Arctic cisco Coregonus autumnalis (Pallas, 1776) in the Yenisei River are semi-anadromous fish, which feed in the Yenisei Gulf (the Kara Sea) and migrate in the river for spawning [40]. The arctic cisco is a pelagic feeder which eats zooplankton, planktobenthic invertebrates and small fish [40] (Table 2).

Least cisco Coregonus sardinella Valenciennes, 1848 were caught in the Yenisei River and in the Sobachye Lake. Least cisco from the Yenisei River, like Arctic cisco, are semi-anadromous fish which feed in the Yenisei Gulf and migrate in the river for spawning. Least cisco from the Sobachye Lake are landlocked fish. The least cisco is primarily a zooplanktivore [40] (Table 2).

Peled Coregonus peled (Gmelin, 1789) in the Yenisei River is planktivore–benthivore [40] (Table 2).

Whitefish Coregonus lavaretus (Linnaeus, 1758) were caught in the Yenisei River, in the Sobachye Lake, in the Keret River and in Lake Onega. In the Keret River, C. lavaretus is semi-anadromous fish, which feed in the White Sea. C. lavaretus in all the water bodies were benthivorous [40,41,42,43] (Table 2).

Tugun Coregonus tugun (Pallas, 1814) were caught in the Yenisei River and in the Sobachye Lake. Tugun is a planktivorous–benthivorous species [40] (Table 2).

Broad whitefish Coregonus nasus (Pallas, 1776) were caught in the Yenisei River and in the Sobachye Lake. Broad whitefish is a benthivore [40] (Table 2).

Vendace Coregonus albula (Linnaeus, 1758) in the Bolshoie Krasnoie Lake is a planktivore [44, 45].

For biochemical analyses, samples of white muscle tissue of approximately 0.7–2 g, were taken 1–2 cm below the dorsal fin. When cutting the sample, we tried to avoid skin, red muscle and bones. The samples were subdivided into two subsamples, for moisture and fatty acid analyses, respectively. To measure moisture, subsamples of ca. 1–2 g of wet weight were weighed, dried at 75 °C until constant weight, and weighed dry. The other sub-samples of muscle tissue were immediately weighed, placed into chloroform/methanol mixture (2:1, by vol.) and kept until further analysis at −20 °C. The samples were transported frozen to the laboratory in 1–2 weeks. Lipid analyses were done within 2 months after sampling.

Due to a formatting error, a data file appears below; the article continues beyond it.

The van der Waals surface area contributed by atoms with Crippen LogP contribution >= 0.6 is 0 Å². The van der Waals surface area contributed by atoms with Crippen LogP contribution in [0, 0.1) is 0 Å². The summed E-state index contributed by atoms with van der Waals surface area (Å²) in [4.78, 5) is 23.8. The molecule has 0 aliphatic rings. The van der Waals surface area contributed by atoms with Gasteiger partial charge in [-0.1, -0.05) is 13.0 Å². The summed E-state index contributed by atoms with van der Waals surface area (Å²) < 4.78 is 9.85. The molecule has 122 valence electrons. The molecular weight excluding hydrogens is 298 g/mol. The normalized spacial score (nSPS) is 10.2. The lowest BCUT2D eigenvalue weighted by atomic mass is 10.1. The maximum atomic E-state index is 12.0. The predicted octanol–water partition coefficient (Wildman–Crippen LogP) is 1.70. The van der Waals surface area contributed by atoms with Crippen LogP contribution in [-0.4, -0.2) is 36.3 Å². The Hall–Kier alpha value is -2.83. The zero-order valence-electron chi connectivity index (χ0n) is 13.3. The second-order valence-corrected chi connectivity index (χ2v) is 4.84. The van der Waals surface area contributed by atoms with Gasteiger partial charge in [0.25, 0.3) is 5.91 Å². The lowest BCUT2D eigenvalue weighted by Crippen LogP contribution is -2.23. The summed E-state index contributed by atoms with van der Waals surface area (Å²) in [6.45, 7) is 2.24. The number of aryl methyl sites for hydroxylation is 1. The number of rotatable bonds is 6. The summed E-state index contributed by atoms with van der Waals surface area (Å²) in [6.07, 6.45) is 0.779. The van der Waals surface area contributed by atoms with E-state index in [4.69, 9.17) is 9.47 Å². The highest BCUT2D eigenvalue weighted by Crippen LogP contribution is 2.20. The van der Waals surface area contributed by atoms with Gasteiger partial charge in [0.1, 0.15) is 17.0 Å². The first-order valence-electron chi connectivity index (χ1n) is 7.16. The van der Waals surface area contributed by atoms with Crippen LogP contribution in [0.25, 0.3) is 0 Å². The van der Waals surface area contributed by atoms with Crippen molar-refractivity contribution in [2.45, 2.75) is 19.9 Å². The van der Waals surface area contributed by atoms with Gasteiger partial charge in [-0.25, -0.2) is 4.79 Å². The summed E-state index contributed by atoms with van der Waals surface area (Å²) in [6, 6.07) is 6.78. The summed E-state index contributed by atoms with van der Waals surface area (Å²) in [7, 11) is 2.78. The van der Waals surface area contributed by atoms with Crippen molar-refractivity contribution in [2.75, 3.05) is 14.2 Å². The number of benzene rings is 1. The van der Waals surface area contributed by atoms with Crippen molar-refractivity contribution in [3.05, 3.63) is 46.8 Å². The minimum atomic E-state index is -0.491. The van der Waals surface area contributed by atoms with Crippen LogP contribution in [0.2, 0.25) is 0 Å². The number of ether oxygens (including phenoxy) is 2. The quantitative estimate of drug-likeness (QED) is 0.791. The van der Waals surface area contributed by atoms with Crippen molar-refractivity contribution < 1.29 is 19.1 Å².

Fatty Acid Analysis

Lipids were extracted with chloroform/methanol (2:1, by vol.) three times, when tissues were simultaneously homogenized with glass beads in a mortar [11]. The extracts were dried with anhydrous Na2SO4 , and chloroform and methanol were roto evaporated under vacuum at 35 °C. The extracted lipid was dissolved in 1 mL of hexane, then 0.2 mL of 3 M methanolic sodium methoxide solution was added, and the mixture was shaken vigorously for 1 min. Subsequently, the mixture was kept quiet at ambient temperature for 5 min, and finally 2.5 mL of hexane and 5 mL of a saturated solution of NaCl were added. Contents were mixed for 1 min, transferred to a separatory funnel, and the lower aquatic layer was discarded. The hexane layer was washed one more time with an aliquot of the solution of NaCl and twice with 5 mL of distilled water. The hexane solution of FAME was dried with anhydrous Na2SO4, and hexane was removed by roto-evaporating at 30 °C. The FAME were redissolved in 150–300 μL of hexane prior to chromatographic analysis.

A gas chromatograph equipped with a mass spectrometer detector (model 6890/5975C; Agilent Technologies, USA) and with a 30-m long, 0.25-mm internal diameter capillary HP-FFAP column was used for FAME analysis. Detailed descriptions of the chromatographic and mass-spectrometric conditions are given elsewhere [46]. The FAME were quantified according to the peak area of the internal standard, 19:0-FAME, which we added to samples prior to lipid extraction.